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Long-term monitoring of the outgassing and composition of comet 67P/Churyumov-Gerasimenko with the Rosetta/MIRO instrument

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Rezac,  Ladislav
Department Planets and Comets, Max Planck Institute for Solar System Research, Max Planck Society;

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Hartogh,  Paul
Department Planets and Comets, Max Planck Institute for Solar System Research, Max Planck Society;

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Citation

Biver, N., Bockelée-Morvan, D., Hofstadter, M., Lellouch, E., Choukroun, M., Gulkis, S., et al. (2019). Long-term monitoring of the outgassing and composition of comet 67P/Churyumov-Gerasimenko with the Rosetta/MIRO instrument. Astronomy and Astrophysics, 630: A19. doi:10.1051/0004-6361/201834960.


Cite as: http://hdl.handle.net/21.11116/0000-0005-6EA3-8
Abstract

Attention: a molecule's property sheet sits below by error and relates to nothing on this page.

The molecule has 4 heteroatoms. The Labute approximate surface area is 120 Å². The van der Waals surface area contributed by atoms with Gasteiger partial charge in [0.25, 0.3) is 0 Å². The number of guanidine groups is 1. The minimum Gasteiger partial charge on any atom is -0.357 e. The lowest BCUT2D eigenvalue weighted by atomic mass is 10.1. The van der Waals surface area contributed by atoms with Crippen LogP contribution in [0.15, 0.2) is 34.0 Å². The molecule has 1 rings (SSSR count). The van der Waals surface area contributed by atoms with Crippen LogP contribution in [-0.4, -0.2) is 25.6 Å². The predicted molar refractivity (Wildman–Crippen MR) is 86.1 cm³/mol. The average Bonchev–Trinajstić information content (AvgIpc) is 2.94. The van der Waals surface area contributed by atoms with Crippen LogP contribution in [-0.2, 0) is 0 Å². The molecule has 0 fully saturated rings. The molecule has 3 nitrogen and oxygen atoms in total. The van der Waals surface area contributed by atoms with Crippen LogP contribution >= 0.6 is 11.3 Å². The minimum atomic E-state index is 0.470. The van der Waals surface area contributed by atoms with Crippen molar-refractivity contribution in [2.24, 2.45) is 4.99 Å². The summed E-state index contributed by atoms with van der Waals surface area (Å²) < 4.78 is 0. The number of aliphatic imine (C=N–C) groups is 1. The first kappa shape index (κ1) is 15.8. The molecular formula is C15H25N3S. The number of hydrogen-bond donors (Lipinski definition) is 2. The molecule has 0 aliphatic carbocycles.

We present the analysis of ≈100 molecular maps of the coma of comet 67P/Churyumov-Gerasimenko that were obtained with the MIRO submillimeter radiotelescope on board the Rosetta spacecraft. From the spectral line mapping of H216O, H218O, H217O, CH3OH, NH3, and CO and some fixed nadir pointings, we retrieved the outgassing pattern and total production rates for these species. The analysis covers the period from July 2014, inbound to perihelion, to June 2016, outbound, and heliocentric distances rh = 1.24–3.65 AU. A steep evolution of the outgassing rates with heliocentric distance is observed, typically in rh−16, with significant differences between molecules (e.g. steeper variation for H2O post-perihelion than for methanol). As a consequence, the abundances relative to water in the coma vary. The CH3OH and CO abundances increase after perihelion, while the NH3 abundance peaks around perihelion and then decreases. Outgassing patterns have been modeled as 2D Gaussian jets. The width of these jets is maximum around the equinoxes when the bulk of the outgassing is located near the equator. From July 2014 to February 2015, the outgassing is mostly restricted to a narrower jet (full width at half-maximum ≈80°) originating from high northern latitudes, while around perihelion, most of the gaseous production comes from the southernmost regions ( − 80 ± 5° cometocentric latitude) and forms a 100°–130° (full width at half-maximum) wide fan. We find a peak production of water of 0.8 × 1028 molec. s−1, 2.5 times lower than measured by the ROSINA experiment, and place an upper limit to a 50% additional production that could come from the sublimation of icy grains. We estimate the total loss of ices during this perihelion passage to be 4.18 ± 0.18 × 109 kg. We derive a dust-to-gas ratio in the lost material of 0.7–2.3 (including all sources of errors) based on the nucleus mass loss of 10.5 ± 3.4 × 109 kg estimated by the RSI experiment. We also obtain an estimate of the H218O/H217O ratio of 5.6 ± 0.8.